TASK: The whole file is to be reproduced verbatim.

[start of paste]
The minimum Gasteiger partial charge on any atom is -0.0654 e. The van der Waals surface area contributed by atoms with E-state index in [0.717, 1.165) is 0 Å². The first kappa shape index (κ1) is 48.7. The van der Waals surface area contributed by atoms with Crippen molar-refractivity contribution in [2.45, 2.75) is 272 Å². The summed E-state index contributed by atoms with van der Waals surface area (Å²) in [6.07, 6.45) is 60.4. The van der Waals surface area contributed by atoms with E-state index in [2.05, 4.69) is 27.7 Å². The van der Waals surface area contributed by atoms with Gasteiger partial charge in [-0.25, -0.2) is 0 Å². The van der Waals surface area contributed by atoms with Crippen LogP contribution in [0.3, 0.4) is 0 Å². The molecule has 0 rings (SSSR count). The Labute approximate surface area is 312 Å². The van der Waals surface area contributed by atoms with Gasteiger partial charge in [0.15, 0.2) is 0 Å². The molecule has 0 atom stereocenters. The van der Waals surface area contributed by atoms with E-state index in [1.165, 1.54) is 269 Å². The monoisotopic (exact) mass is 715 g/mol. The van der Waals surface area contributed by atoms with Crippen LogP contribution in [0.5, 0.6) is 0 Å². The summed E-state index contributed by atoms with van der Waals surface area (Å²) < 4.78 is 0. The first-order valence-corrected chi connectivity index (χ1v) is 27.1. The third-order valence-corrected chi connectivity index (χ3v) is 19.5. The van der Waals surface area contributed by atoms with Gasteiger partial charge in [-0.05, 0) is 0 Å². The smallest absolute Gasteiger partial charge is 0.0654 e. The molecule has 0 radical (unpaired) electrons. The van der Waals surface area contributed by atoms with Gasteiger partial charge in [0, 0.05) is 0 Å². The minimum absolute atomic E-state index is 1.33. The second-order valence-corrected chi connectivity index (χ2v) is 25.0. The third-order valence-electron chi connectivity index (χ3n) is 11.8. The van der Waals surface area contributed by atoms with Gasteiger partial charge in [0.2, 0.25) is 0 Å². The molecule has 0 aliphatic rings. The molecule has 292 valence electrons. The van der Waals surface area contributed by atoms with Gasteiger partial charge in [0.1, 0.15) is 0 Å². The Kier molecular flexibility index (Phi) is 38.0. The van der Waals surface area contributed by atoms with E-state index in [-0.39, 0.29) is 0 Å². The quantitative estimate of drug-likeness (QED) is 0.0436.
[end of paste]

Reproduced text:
The minimum Gasteiger partial charge on any atom is -0.0654 e. The van der Waals surface area contributed by atoms with E-state index in [0.717, 1.165) is 0 Å². The first kappa shape index (κ1) is 48.7. The van der Waals surface area contributed by atoms with Crippen molar-refractivity contribution in [2.45, 2.75) is 272 Å². The summed E-state index contributed by atoms with van der Waals surface area (Å²) in [6.07, 6.45) is 60.4. The van der Waals surface area contributed by atoms with E-state index in [2.05, 4.69) is 27.7 Å². The van der Waals surface area contributed by atoms with Gasteiger partial charge in [-0.25, -0.2) is 0 Å². The van der Waals surface area contributed by atoms with Crippen LogP contribution in [0.3, 0.4) is 0 Å². The molecule has 0 rings (SSSR count). The Labute approximate surface area is 312 Å². The van der Waals surface area contributed by atoms with Gasteiger partial charge in [0.15, 0.2) is 0 Å². The molecule has 0 atom stereocenters. The van der Waals surface area contributed by atoms with E-state index in [1.165, 1.54) is 269 Å². The monoisotopic (exact) mass is 715 g/mol. The van der Waals surface area contributed by atoms with Crippen LogP contribution in [0.5, 0.6) is 0 Å². The summed E-state index contributed by atoms with van der Waals surface area (Å²) < 4.78 is 0. The first-order valence-corrected chi connectivity index (χ1v) is 27.1. The third-order valence-corrected chi connectivity index (χ3v) is 19.5. The van der Waals surface area contributed by atoms with Gasteiger partial charge in [-0.05, 0) is 0 Å². The smallest absolute Gasteiger partial charge is 0.0654 e. The molecule has 0 radical (unpaired) electrons. The van der Waals surface area contributed by atoms with Gasteiger partial charge in [0, 0.05) is 0 Å². The minimum absolute atomic E-state index is 1.33. The second-order valence-corrected chi connectivity index (χ2v) is 25.0. The third-order valence-electron chi connectivity index (χ3n) is 11.8. The van der Waals surface area contributed by atoms with Gasteiger partial charge in [0.2, 0.25) is 0 Å². The molecule has 0 aliphatic rings. The molecule has 292 valence electrons. The van der Waals surface area contributed by atoms with Gasteiger partial charge in [0.1, 0.15) is 0 Å². The Kier molecular flexibility index (Phi) is 38.0. The van der Waals surface area contributed by atoms with E-state index in [-0.39, 0.29) is 0 Å². The quantitative estimate of drug-likeness (QED) is 0.0436.